Rails security, strategy and config reading list #6

The end of January saw a lot of security fixes in Rails. A good reminder to keep up with Rails security, for example by reading these articles:

Two factor authentication in Rails 4 with Devise, Authy and puppies

Add 2FA via SMS to your Rails app.

Find mixed content and other SSL problems with the new Security Panel Chrome in DevTools

Chrome DevTools security panel

Creating a Content-Security-Policy from scratch

There’s also a CSP header generator.

Great idea, when you complete the Google account security checkup, you’ll get an extra 2 GB for Google Drive.


Not migrated to strong parameters yet, here’s a rake task to help with that


Martin Fowler’s web security basics:

  • Output encode all application data on output with an appropriate codec
  • Use your framework’s output encoding capability, if available
  • Avoid nested rendering contexts as much as possible
  • Store your data in raw form and encode at rendering time
  • Avoid unsafe framework and JavaScript calls that avoid encoding
(Highlights by me.)

Rails security news and reading list #5

Were you surprised too? After 10 years Rails gets a new logo and more whitespace. Also, last week I slightly revised my article about the week with a Rails security strategy and put it up on Medium. Check out these new interesting Rails security links:

Each form can get its own CSRF token in Rails 5

How to get started with a Content-Security-Policy in Rails

Start with reports only, analyze them and then move to the real thing. Here’s a great intro to CSP.

Interesting stats about gem downloads last year

1.2M/month Rails 4, 200K/month Rails 3 and CanCanCan dominates the authorization layer (more popular than Pundit).

Why isn’t HTTPS everywhere yet?

1) Because of the effort to set it up (but now there’s Let’s Encrypt) and 2) because of Mixed content. This article describes an approach to fix that.

Rails security and strategy reading list #4

Happy 2016!

Here are a few articles from different categories that I found interesting in the past weeks. Now it also includes real-world vulnerabilities and hacks for us to learn from.

Security report: This security report reminds us to re-check passwords, IDs and more if the operation includes more than one step.

In this particular case, the password wasn’t re-checked when deleting a user after filling out a small survey after the initial password check.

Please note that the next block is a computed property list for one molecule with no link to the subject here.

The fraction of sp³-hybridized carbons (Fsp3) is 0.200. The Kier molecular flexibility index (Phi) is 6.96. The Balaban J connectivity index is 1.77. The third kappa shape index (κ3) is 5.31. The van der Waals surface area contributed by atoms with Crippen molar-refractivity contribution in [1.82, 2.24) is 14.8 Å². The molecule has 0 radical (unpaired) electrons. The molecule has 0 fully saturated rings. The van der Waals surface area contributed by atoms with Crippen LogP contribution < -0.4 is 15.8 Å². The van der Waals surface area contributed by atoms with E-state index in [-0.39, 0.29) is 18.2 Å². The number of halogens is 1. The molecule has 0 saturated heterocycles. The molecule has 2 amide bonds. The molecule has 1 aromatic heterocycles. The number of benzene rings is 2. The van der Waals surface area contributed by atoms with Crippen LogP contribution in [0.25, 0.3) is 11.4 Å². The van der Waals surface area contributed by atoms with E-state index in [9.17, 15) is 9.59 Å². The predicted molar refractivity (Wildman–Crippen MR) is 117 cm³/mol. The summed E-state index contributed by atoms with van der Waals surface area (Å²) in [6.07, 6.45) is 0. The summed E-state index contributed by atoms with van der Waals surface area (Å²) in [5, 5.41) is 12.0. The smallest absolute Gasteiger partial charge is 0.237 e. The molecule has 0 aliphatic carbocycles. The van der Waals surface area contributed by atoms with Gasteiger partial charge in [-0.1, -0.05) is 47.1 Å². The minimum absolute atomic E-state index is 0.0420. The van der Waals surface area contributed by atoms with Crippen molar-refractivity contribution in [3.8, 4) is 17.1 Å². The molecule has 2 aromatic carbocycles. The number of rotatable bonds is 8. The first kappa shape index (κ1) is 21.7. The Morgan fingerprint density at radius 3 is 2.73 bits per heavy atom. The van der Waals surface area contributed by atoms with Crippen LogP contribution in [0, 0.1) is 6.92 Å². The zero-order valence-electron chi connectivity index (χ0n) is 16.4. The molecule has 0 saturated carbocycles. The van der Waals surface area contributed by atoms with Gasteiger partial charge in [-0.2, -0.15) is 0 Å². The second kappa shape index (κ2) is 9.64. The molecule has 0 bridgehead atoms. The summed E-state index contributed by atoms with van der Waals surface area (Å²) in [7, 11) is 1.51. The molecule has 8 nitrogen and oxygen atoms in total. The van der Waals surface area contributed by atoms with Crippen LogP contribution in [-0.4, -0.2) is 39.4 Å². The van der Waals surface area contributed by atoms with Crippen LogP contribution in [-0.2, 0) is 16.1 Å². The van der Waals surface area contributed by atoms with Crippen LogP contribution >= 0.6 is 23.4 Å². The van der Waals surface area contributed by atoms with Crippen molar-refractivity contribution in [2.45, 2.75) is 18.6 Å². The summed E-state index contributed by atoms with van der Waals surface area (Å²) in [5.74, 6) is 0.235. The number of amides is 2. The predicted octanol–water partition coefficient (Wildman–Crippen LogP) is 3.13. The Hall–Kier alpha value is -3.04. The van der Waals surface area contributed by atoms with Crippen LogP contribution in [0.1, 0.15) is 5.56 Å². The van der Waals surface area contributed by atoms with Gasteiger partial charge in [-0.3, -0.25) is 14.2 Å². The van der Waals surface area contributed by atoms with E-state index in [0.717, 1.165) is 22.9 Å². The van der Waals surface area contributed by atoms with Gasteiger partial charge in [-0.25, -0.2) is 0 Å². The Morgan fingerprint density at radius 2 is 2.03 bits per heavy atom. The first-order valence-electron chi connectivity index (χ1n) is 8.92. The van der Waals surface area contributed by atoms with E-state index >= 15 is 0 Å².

Hack: An Instagram admin panel was leaked at the end of last year

Some don’t agree with the way it was reported. But it’s based on a hard-coded Rails secret token (from config/initializers/secret_token.rb) in a publicly accessible repository.

Development: The new Chrome development toolbar has security panel

It explains the lock icon and mixed content notifications.

Strategy check: Test your server response headers for the new security headers

The new securityheaders.io includes a scoring system.

Development: A reminder how to use Rails strong parameters

Rails and web security digest #3

Better for security, worse for UX: Prevent information leaking in Rails

As in how to turn off browser caching.

Firefox Nightly starts marking login-forms in HTTP as insecure

If your site has any kind of login section, you’ll want to switch to HTTPs.

A few things about Redis security

The Redis security model is: “it’s totally insecure to let untrusted clients access the system, please protect it from the outside world yourself”.

HTTP Public Key Pinning: Set which Certificate Authorities you accept

HTTP Public Key Pinning, or HPKP, is a security policy delivered via a HTTP response header much like HSTS and CSP.

Lightweight beta authorization Rails engine for the Resource Owner Password Credentials Grant OAuth 2.0 flow

“It’s built for usage in API projects”

Rails security gems, tutorials and tools #2

Rack-timesec gem

Rack middleware to prevent timing attacks

Ruby-SSLscanner gem

A simple and easy to use SSL Cipher scanner

Straightforward Rails Authorization with Pundit

This is a second article in the “Authorization with Rails” series.

Attacking Ruby on Rails Applications

Interesting attack paths and techniques for Rails 3 (and some for Rails 4) in one write up.

SMS Verification With Rails

SSL tools we wish we’d known about earlier

Here’s a couple of new tools, and a couple of different ways to use old tools, that the CertSimple team wish we knew about earlier.

Rails security digest #1

All questions answered about Cross-Site Request Forgery in Rails

Answers for example “what’s the difference between protect_from_forgery with: :null_session and :reset_session”.

Your Preproduction Checklist for Your Rails App

In this guest posting I wrote up what to check before putting a Rails app into production.

Hardening the CSP on report-uri.io

It’s pretty easy to get a basic CSP setup and issued on your site, but tightening up the policy can be tricky.

Straightforward Rails Authorization with Pundit

Fixing SQL Injection Vulnerabilities in Ruby/Rails

Statusify is a web-application status app, written entirely in Ruby

A week with a Rails Security Strategy (and page update)

Two things, a page update and my new article “A week with a Rails Security Strategy“.

Page update: This site hasn’t been very active recently, I’m working to make it more useful. Enter your e-mail in the header to notify you when it’s ready.

I published a new article “A week with a Rails Security Strategy” on my site:

You’re a busy person. Security is not a very visible feature in most applications, and so sometimes it’s not a priority. Of course you know it’s important, but how can you fit it into your busy schedule?

The answer may be in the power of habits and a Rails security strategy